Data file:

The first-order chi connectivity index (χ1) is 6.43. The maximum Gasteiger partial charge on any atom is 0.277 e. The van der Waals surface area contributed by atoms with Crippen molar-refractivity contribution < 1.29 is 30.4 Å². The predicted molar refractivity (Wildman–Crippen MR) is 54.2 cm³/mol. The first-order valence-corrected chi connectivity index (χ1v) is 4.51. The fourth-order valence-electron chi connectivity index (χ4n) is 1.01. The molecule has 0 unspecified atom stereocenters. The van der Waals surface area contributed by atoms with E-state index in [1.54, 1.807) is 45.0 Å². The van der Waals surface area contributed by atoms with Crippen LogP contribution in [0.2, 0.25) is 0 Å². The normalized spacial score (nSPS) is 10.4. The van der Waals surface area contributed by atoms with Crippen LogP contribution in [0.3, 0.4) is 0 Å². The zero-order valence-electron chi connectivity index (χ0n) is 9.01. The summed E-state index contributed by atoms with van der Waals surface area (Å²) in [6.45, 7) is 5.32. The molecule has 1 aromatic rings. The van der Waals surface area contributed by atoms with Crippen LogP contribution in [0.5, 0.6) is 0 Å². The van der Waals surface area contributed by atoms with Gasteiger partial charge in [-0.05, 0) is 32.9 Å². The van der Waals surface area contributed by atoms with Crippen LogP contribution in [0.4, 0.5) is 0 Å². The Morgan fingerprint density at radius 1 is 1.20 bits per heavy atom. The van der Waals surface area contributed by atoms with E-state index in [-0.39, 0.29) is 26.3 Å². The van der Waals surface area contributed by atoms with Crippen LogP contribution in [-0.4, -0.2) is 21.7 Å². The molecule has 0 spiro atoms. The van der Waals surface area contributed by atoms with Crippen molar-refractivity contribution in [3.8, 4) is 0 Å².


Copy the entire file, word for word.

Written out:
The first-order chi connectivity index (χ1) is 6.43. The maximum Gasteiger partial charge on any atom is 0.277 e. The van der Waals surface area contributed by atoms with Crippen molar-refractivity contribution < 1.29 is 30.4 Å². The predicted molar refractivity (Wildman–Crippen MR) is 54.2 cm³/mol. The first-order valence-corrected chi connectivity index (χ1v) is 4.51. The fourth-order valence-electron chi connectivity index (χ4n) is 1.01. The molecule has 0 unspecified atom stereocenters. The van der Waals surface area contributed by atoms with E-state index in [1.54, 1.807) is 45.0 Å². The van der Waals surface area contributed by atoms with Crippen LogP contribution in [0.2, 0.25) is 0 Å². The normalized spacial score (nSPS) is 10.4. The van der Waals surface area contributed by atoms with Crippen LogP contribution in [0.3, 0.4) is 0 Å². The zero-order valence-electron chi connectivity index (χ0n) is 9.01. The summed E-state index contributed by atoms with van der Waals surface area (Å²) in [6.45, 7) is 5.32. The molecule has 1 aromatic rings. The van der Waals surface area contributed by atoms with Crippen LogP contribution in [0.5, 0.6) is 0 Å². The van der Waals surface area contributed by atoms with Gasteiger partial charge in [-0.05, 0) is 32.9 Å². The van der Waals surface area contributed by atoms with Crippen LogP contribution in [0.4, 0.5) is 0 Å². The Morgan fingerprint density at radius 1 is 1.20 bits per heavy atom. The van der Waals surface area contributed by atoms with E-state index in [-0.39, 0.29) is 26.3 Å². The van der Waals surface area contributed by atoms with Crippen LogP contribution in [-0.4, -0.2) is 21.7 Å². The molecule has 0 spiro atoms. The van der Waals surface area contributed by atoms with Crippen molar-refractivity contribution in [3.8, 4) is 0 Å².